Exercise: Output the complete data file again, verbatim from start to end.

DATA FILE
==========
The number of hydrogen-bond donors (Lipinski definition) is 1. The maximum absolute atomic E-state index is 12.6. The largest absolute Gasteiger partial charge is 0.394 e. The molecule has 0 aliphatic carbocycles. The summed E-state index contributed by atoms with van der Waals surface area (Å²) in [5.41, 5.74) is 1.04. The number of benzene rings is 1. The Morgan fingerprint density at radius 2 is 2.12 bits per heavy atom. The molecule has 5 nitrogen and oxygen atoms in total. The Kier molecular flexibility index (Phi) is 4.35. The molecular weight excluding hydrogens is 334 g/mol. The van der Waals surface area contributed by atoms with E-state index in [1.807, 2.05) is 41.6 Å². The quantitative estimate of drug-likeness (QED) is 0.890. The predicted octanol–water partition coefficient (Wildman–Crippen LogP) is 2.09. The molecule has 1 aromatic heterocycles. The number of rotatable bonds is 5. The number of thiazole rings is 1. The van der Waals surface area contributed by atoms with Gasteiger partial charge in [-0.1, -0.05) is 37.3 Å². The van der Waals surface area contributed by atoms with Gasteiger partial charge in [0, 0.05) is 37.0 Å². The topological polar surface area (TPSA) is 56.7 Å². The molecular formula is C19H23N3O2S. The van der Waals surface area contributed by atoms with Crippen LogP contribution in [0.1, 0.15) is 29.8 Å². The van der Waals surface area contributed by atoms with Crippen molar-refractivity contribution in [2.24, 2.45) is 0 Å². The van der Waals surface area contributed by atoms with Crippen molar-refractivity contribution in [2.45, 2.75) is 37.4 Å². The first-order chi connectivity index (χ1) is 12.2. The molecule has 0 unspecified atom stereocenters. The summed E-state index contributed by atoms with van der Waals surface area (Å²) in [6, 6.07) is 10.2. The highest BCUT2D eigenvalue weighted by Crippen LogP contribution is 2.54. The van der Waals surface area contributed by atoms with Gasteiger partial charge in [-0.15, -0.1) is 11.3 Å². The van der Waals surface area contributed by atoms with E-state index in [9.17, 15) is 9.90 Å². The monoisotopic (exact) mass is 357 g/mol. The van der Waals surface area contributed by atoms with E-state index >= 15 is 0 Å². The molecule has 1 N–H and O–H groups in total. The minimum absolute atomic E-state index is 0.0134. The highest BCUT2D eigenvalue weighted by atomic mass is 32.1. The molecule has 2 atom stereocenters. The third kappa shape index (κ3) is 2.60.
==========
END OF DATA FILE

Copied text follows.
The number of hydrogen-bond donors (Lipinski definition) is 1. The maximum absolute atomic E-state index is 12.6. The largest absolute Gasteiger partial charge is 0.394 e. The molecule has 0 aliphatic carbocycles. The summed E-state index contributed by atoms with van der Waals surface area (Å²) in [5.41, 5.74) is 1.04. The number of benzene rings is 1. The Morgan fingerprint density at radius 2 is 2.12 bits per heavy atom. The molecule has 5 nitrogen and oxygen atoms in total. The Kier molecular flexibility index (Phi) is 4.35. The molecular weight excluding hydrogens is 334 g/mol. The van der Waals surface area contributed by atoms with E-state index in [1.807, 2.05) is 41.6 Å². The quantitative estimate of drug-likeness (QED) is 0.890. The predicted octanol–water partition coefficient (Wildman–Crippen LogP) is 2.09. The molecule has 1 aromatic heterocycles. The number of rotatable bonds is 5. The number of thiazole rings is 1. The van der Waals surface area contributed by atoms with Gasteiger partial charge in [-0.1, -0.05) is 37.3 Å². The van der Waals surface area contributed by atoms with Gasteiger partial charge in [0, 0.05) is 37.0 Å². The topological polar surface area (TPSA) is 56.7 Å². The molecular formula is C19H23N3O2S. The van der Waals surface area contributed by atoms with Crippen LogP contribution in [0.1, 0.15) is 29.8 Å². The van der Waals surface area contributed by atoms with Crippen molar-refractivity contribution in [2.24, 2.45) is 0 Å². The van der Waals surface area contributed by atoms with Crippen molar-refractivity contribution in [2.45, 2.75) is 37.4 Å². The first-order chi connectivity index (χ1) is 12.2. The molecule has 0 unspecified atom stereocenters. The summed E-state index contributed by atoms with van der Waals surface area (Å²) in [6, 6.07) is 10.2. The highest BCUT2D eigenvalue weighted by Crippen LogP contribution is 2.54. The van der Waals surface area contributed by atoms with Gasteiger partial charge in [-0.15, -0.1) is 11.3 Å². The van der Waals surface area contributed by atoms with E-state index in [9.17, 15) is 9.90 Å². The monoisotopic (exact) mass is 357 g/mol. The van der Waals surface area contributed by atoms with E-state index >= 15 is 0 Å². The molecule has 1 N–H and O–H groups in total. The minimum absolute atomic E-state index is 0.0134. The highest BCUT2D eigenvalue weighted by atomic mass is 32.1. The molecule has 2 atom stereocenters. The third kappa shape index (κ3) is 2.60.